Welcome to My Homepage!

Fools ignore complexity. Pragmatists suffer it. Some can avoid it. Geniuses remove it.

Alan J. Perlis


Photo credit: Amir Holakoo

I am the Senior Lecturer of Quantitative Finance at the School of Mathematics at the Monash University and a member of Monash Centre for Quantitative Finance. Before, I was a Post-Doctoral researcher at the Swiss Finance Institute at EPFL, EPFL and the European Center for Advanced Research in Economics and Statistics (ECARES), Free University of Brussels, Belgium. My CV. LinkedIn.

Working Papers (Latest First: date written):

  1. 1.Towards Explaining The ReLU Feed-Forward Network: Asymptotic Properties (joint with Vincentius Franstianto and Gregoire Loeper), 2019.                                 [*New Draft*] . [*Replication Python Code*]

  2. Abstract: A multi-layer, multi-node ReLU network is a powerful, efficient, and popular tool in statistical prediction tasks. However, in contrast to the great emphasis on its empirical applications, its statistical properties are rarely investigated which is mainly due to its severe nonlinearity and heavy parametrization. To help to close this gap by taking advantage of existing results on a sieve estimator, we first show that there exists such a sieve estimator for a ReLU feed-forward network. Next, we establish three asymptotic properties of the ReLU network: consistency, sieve-based convergence rate, and asymptotic normality. Finally, to validate the theoretical results, a Monte Carlo analysis is provided.

  1. 2.Correlated Time-Changed Lévy Processes (joint with Kihun Nam), 2020. [Submitted]

  2. Abstract: Carr and Wu (2004), henceforth CW, developed a framework that encompasses almost all of the continuous-time models proposed in the option pricing literature. Their main result hinges on the stopping time property of the time changes, but all of the models CW proposed for the time changes do not satisfy this assumption. In this paper, when the time changes are adapted, but not necessarily stopping times, we provide analogous results to CW. We show that our approach can be applied to all models in CW. 

  1. 3.Model Risk and Disappointment Aversion (joint with Loriano Mancini and Stoyan Stoyanov), 2019.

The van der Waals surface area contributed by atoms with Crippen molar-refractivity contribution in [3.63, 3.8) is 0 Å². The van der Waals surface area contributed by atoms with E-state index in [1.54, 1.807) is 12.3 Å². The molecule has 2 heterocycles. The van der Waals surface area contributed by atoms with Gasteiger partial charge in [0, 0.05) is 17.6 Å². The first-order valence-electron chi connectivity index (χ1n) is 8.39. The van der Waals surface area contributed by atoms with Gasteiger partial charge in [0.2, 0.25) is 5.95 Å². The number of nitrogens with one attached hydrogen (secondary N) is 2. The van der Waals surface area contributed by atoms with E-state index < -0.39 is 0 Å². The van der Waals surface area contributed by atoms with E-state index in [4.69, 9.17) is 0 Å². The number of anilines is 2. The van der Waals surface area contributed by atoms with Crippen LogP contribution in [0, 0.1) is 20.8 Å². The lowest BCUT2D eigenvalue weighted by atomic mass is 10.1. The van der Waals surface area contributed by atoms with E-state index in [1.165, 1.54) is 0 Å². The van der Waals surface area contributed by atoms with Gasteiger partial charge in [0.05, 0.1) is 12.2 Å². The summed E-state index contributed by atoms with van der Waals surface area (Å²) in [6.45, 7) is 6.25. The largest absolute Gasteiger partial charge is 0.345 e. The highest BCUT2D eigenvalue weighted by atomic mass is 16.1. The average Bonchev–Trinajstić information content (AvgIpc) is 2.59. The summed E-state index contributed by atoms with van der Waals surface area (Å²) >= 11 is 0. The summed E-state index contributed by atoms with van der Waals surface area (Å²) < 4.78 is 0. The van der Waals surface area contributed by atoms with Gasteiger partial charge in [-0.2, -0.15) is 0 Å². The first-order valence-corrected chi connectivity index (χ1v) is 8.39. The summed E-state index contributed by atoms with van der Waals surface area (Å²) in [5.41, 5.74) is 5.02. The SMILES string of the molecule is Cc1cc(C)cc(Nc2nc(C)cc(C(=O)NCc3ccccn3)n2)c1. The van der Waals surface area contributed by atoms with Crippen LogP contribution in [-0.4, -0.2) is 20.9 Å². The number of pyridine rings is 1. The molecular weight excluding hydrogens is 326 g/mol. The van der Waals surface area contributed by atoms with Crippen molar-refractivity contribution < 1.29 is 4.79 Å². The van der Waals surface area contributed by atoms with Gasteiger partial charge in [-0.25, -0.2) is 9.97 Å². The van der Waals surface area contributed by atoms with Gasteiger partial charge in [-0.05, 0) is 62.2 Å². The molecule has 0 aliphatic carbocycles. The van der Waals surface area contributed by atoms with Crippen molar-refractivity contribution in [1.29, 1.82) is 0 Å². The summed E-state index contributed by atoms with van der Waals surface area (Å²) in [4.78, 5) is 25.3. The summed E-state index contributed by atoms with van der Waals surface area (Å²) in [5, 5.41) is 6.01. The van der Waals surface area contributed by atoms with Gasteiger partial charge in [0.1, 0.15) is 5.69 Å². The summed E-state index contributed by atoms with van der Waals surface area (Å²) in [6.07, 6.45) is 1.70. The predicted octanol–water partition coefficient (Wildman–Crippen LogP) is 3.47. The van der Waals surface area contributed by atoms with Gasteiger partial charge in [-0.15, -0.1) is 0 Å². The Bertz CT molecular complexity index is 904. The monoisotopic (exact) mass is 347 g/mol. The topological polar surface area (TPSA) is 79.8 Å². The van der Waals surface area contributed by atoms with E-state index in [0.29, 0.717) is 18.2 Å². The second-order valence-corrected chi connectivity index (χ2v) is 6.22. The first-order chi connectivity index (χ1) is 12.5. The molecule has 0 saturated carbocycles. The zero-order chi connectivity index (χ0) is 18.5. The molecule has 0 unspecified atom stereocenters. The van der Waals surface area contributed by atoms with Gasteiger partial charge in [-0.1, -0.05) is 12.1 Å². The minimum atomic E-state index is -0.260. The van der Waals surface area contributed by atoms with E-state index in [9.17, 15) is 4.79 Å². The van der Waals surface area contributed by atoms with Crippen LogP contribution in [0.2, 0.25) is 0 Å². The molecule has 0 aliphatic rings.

[under major revision: new draft coming soon]

  1. Abstract: Extensions of expected utility theory are sensitive to the tail behavior of the portfolio return distribution and may not be approximated reliably through higher-order moment expansions. We develop a novel approach for model risk assessment based on a projection method and apply it to portfolio construction. We provide an extensive out-of-sample analysis to explore the economic gains of incorporating non-normality about financial asset returns into utility maximization with the generalized disappointment aversion (GDA) preferences. We find that the marginal utility gains of the optimal portfolio of a GDA investor are remarkably robust to misspecifications in the marginal distributions but are very sensitive to the structural assumption of stock returns implemented through a factor model.

  1. 4.Risk Premia and Lévy Jumps: Theory and Evidence (joint with Julien Hugonnier and Loriano Mancini), 2019.

  2. Abstract: To study jump and volatility risk premia in asset returns, we develop a novel class of time-changed Lévy models. The models are characterized by flexible Lévy measures, and allow consistent estimation under physical and risk neutral measures. To operationalize the models, we introduce a simple and rigorous filtering procedure to recover the unobservable time changes. An extensive time series and option pricing analysis of 16 time-changed Lévy models shows that infinite activity processes carry significant jump risk premia, and largely outperform many finite activity processes.

Papers in Progress:

  1. 5.Assessing Pricing Errors in Asset Pricing Models: A Novel Econometric Evaluation Framework (Joint with Stoyan Stoyanov)

        [*First draft coming soon*]   

  1. Objectives: We develop a novel econometric test, with the higher statistical power than extant tests, for the hypothesis that addresses the misspecification -- goodness-of-fit -- for a general class of asset pricing models.

  1. 6.Taming the Factor Zoo: A Neural Networks Approach (joint with Vincentius Franstianto)

        [*First draft coming soon*]

  1. Objectives: In this paper, we ask these questions: how to explain the output of neural networks respect to its input variables? In a non-linear and nonparametric time series formulation, what are the most significant/important risk factors? Is there a need for many factors to explain why the average rate of returns varies across securities? 

  1. 7.Smoothed Generalized Disappointment Aversion (Joint with Stoyan Stoyanov and Roméo Tédongap)